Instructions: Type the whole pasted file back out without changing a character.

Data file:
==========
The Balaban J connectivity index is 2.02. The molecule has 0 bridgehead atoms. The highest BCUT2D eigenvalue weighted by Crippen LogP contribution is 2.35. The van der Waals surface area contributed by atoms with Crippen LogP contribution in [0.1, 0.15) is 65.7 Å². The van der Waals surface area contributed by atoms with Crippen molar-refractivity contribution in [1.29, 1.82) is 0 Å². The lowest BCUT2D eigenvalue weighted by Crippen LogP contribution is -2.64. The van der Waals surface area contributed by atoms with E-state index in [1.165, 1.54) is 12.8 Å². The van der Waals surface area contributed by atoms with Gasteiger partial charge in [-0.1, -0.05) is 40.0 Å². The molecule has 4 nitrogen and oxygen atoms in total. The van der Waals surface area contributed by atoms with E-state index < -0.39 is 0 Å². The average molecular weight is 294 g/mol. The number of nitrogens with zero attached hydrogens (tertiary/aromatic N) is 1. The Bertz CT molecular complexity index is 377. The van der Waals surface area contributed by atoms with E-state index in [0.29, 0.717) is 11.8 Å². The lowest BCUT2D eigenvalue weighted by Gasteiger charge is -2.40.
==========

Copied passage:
The Balaban J connectivity index is 2.02. The molecule has 0 bridgehead atoms. The highest BCUT2D eigenvalue weighted by Crippen LogP contribution is 2.35. The van der Waals surface area contributed by atoms with Crippen LogP contribution in [0.1, 0.15) is 65.7 Å². The van der Waals surface area contributed by atoms with Crippen molar-refractivity contribution in [1.29, 1.82) is 0 Å². The lowest BCUT2D eigenvalue weighted by Crippen LogP contribution is -2.64. The van der Waals surface area contributed by atoms with E-state index in [1.165, 1.54) is 12.8 Å². The van der Waals surface area contributed by atoms with Gasteiger partial charge in [-0.1, -0.05) is 40.0 Å². The molecule has 4 nitrogen and oxygen atoms in total. The van der Waals surface area contributed by atoms with E-state index < -0.39 is 0 Å². The average molecular weight is 294 g/mol. The number of nitrogens with zero attached hydrogens (tertiary/aromatic N) is 1. The Bertz CT molecular complexity index is 377. The van der Waals surface area contributed by atoms with E-state index in [0.29, 0.717) is 11.8 Å². The lowest BCUT2D eigenvalue weighted by Gasteiger charge is -2.40.